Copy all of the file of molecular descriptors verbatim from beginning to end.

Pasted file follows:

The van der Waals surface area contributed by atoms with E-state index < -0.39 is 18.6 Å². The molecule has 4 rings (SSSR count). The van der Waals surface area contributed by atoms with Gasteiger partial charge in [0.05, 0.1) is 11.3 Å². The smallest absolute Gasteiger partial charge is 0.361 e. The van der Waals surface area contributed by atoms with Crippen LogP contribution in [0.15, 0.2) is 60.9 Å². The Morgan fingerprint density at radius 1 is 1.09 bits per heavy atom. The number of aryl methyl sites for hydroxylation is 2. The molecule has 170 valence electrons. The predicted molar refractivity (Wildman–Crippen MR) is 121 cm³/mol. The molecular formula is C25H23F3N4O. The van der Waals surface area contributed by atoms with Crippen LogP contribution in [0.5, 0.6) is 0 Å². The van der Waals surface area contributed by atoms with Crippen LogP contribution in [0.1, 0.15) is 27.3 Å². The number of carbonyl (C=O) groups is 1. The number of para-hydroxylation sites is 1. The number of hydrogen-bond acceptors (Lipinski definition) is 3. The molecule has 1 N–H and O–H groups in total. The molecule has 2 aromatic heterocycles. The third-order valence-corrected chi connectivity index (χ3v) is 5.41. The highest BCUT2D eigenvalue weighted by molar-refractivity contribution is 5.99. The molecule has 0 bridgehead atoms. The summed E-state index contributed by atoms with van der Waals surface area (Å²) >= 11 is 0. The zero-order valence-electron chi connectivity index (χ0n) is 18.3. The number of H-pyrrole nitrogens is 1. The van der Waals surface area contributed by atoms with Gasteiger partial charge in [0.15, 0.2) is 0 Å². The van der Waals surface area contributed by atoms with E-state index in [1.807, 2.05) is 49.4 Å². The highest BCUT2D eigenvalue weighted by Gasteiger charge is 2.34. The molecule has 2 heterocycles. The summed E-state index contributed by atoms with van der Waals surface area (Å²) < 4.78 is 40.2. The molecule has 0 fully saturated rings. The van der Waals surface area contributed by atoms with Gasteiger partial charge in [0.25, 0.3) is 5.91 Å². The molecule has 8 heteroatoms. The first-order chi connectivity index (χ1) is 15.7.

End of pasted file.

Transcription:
The van der Waals surface area contributed by atoms with E-state index < -0.39 is 18.6 Å². The molecule has 4 rings (SSSR count). The van der Waals surface area contributed by atoms with Gasteiger partial charge in [0.05, 0.1) is 11.3 Å². The smallest absolute Gasteiger partial charge is 0.361 e. The van der Waals surface area contributed by atoms with Crippen LogP contribution in [0.15, 0.2) is 60.9 Å². The Morgan fingerprint density at radius 1 is 1.09 bits per heavy atom. The number of aryl methyl sites for hydroxylation is 2. The molecule has 170 valence electrons. The predicted molar refractivity (Wildman–Crippen MR) is 121 cm³/mol. The molecular formula is C25H23F3N4O. The van der Waals surface area contributed by atoms with Crippen LogP contribution in [0.5, 0.6) is 0 Å². The van der Waals surface area contributed by atoms with Crippen LogP contribution in [0.1, 0.15) is 27.3 Å². The number of carbonyl (C=O) groups is 1. The number of para-hydroxylation sites is 1. The number of hydrogen-bond acceptors (Lipinski definition) is 3. The molecule has 1 N–H and O–H groups in total. The molecule has 2 aromatic heterocycles. The third-order valence-corrected chi connectivity index (χ3v) is 5.41. The highest BCUT2D eigenvalue weighted by molar-refractivity contribution is 5.99. The molecule has 0 bridgehead atoms. The summed E-state index contributed by atoms with van der Waals surface area (Å²) >= 11 is 0. The zero-order valence-electron chi connectivity index (χ0n) is 18.3. The number of H-pyrrole nitrogens is 1. The van der Waals surface area contributed by atoms with Gasteiger partial charge in [0.15, 0.2) is 0 Å². The van der Waals surface area contributed by atoms with E-state index in [1.807, 2.05) is 49.4 Å². The highest BCUT2D eigenvalue weighted by Gasteiger charge is 2.34. The molecule has 2 heterocycles. The summed E-state index contributed by atoms with van der Waals surface area (Å²) < 4.78 is 40.2. The molecule has 0 fully saturated rings. The van der Waals surface area contributed by atoms with Gasteiger partial charge in [0.25, 0.3) is 5.91 Å². The molecule has 8 heteroatoms. The first-order chi connectivity index (χ1) is 15.7.